EPA chief defends cuts to beach water testing
The head of the U.S. Environmental Protection Agency on Tuesday defended the Obama administration’s plan to eliminate federal funding for health testing at beaches nationwide, telling lawmakers that it is the role of state or local government to monitor whether water is too contaminated to swim in.
At a House Energy & Commerce Committee hearing, EPA Administrator Lisa P. Jackson faced criticism from coastal area lawmakers over the proposal to do away with $10 million in grants it has given each year to state and local agencies to test for tainted water.
Jackson called the cuts “one of the tough choices” in the agency’s new budget, adding: “This is simply the federal government saying that this really is a state or local function. It’s best done that way … and that our time for funding this ... is over and it’s time for those communities to take over.”
Before announcing the cutbacks two weeks ago, the agency had credited its grant program with tripling the number of beaches nationwide that are monitored for pathogens. Local health officials use test results to post warning signs or even close beaches when bacteria levels indicate the water is too contaminated.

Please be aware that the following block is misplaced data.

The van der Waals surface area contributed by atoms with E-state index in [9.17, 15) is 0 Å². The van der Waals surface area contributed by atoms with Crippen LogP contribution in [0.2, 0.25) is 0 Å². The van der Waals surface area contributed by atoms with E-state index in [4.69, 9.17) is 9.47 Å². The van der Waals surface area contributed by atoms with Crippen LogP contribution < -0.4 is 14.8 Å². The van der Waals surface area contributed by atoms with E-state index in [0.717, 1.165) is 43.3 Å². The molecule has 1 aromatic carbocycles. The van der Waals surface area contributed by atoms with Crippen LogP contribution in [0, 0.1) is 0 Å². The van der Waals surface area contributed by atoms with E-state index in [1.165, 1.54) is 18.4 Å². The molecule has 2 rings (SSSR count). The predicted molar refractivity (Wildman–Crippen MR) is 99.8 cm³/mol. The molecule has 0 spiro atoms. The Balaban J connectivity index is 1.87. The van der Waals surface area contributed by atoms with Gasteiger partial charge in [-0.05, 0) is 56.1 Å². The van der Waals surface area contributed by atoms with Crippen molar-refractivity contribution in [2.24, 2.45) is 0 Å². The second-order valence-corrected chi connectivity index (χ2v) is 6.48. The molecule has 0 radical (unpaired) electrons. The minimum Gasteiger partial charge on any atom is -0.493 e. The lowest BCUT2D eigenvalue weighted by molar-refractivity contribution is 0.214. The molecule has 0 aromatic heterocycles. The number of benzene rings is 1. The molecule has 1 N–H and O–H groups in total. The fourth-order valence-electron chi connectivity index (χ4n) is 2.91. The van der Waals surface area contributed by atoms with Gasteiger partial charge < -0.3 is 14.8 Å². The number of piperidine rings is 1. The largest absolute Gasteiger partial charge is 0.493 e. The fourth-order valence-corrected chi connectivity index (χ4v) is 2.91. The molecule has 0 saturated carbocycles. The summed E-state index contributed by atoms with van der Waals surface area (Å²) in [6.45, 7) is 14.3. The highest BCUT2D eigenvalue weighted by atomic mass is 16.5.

“I’m just afraid that without these grants the trend will reverse itself and many states will just choose to stop monitoring many of their beaches,” Rep. Frank Pallone Jr. (D-N.J.) told Jackson during Tuesday's hearing.
Rep. Lois Capps (D-Santa Barbara) told Jackson that she found the EPA’s justification for the cuts “absurd” and said that without funding, county environmental health officials in California would have to drop testing.
“EPA needs to partner with our local communities, not leave them out to dry,” Capps said.
Environmentalists have railed against the cuts, with groups such as the Surfrider Foundation calling them "the single largest attack on marine water quality standards in a decade."
Swimming in polluted water exposes people to pathogens that can cause diarrhea, vomiting, skin rashes and ear, eye and staph infections. Less testing, water quality advocates say, would put swimmers and surfers at greater risk of getting sick.
-- Tony Barboza